Compass Program holds 3rd annual photo contest In January, students from Cayuga-Onondaga BOCES’ Compass Program visited the Rosamond Gifford Zoo, in Syracuse. Throughout the month, the zoo held its 13th Annual Photo Contest, which invited amateur photographers ages five and older to visit the park and take photographs of the animals. Compass Students visited the zoo in order to see the animals and take part in the competition, which will announce its winners in mid-to-late February.
Following the submission deadline for the zoo’s competition, Cayuga-Onondaga BOCES hosted its own photo contest, consisting of the submissions made by the middle school students who partook in the zoo’s photo contest. Over 20 students from the Compass Program were part of the zoo trip, with most taking upwards of 100 pictures of the animals throughout the park. Each student was asked to choose their three personal favorites from among those that they snapped, which were used for the school’s internal competition. 2018 represents the third year of the school’s internal photo contest.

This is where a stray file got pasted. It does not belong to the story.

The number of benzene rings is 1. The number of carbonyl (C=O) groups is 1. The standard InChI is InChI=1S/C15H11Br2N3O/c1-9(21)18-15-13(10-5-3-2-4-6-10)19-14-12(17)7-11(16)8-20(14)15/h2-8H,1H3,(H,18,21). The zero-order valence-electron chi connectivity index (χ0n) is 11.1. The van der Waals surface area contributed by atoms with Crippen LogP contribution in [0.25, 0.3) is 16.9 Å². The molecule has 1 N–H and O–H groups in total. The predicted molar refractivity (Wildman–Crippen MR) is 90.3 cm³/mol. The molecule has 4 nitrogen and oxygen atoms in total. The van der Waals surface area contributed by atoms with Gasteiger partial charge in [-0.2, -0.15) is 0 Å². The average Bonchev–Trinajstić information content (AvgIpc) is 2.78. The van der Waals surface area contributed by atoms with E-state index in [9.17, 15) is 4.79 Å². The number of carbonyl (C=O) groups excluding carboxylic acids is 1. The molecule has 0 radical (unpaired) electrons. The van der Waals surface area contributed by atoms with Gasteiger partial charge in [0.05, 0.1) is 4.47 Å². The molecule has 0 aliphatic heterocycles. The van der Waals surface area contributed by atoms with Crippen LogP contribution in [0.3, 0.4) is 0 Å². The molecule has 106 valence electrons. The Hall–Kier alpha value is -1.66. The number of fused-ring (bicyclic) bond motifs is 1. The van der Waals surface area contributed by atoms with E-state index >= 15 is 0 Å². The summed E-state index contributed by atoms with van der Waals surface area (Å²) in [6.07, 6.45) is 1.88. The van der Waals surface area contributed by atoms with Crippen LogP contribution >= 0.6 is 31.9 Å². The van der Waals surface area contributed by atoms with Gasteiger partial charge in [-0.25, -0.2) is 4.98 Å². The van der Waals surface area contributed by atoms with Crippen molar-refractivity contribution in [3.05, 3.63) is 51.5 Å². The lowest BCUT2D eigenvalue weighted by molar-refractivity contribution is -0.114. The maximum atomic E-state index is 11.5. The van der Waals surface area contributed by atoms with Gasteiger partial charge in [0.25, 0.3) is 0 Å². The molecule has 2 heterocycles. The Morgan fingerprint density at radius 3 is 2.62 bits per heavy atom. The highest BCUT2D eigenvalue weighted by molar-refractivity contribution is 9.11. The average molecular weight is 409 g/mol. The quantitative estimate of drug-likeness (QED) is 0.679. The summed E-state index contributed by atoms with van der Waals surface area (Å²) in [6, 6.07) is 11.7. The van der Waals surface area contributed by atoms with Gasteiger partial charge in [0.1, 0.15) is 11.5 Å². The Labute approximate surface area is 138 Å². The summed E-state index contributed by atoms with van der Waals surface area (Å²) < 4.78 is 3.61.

Voting was held on Feb. 8, and both students and faculty were encouraged to vote for their three favorite photos among the students’ submissions. A point system was devised to tally those votes, of which there have typically been many.
“We’ve had over 300 people stop in to vote last year,” said Drew Yakawiak, Principal of the Compass Program. “It’s a great opportunity to bring everyone in the school together, and to get these kids some recognition from a more local audience.”
After the votes were tallied, these three students were recognized as the winners of the BOCES contest:
First place: Xandar Garnett (Auburn Enlarged City School District)
Second place: Emma Davidson (Auburn Enlarged City School District)
Third place: Elijah Dutcher (Jordan-Elbridge Central School District)
Here are some of the other outstanding submissions from the contest:
These animals seem perfectly at home in the snow
This parrot's bright plumage adds a welcomed pop of color to any scenario
Whether up in a tree or down in the sea, these animals offer great photo opportunities for the patient shutterbug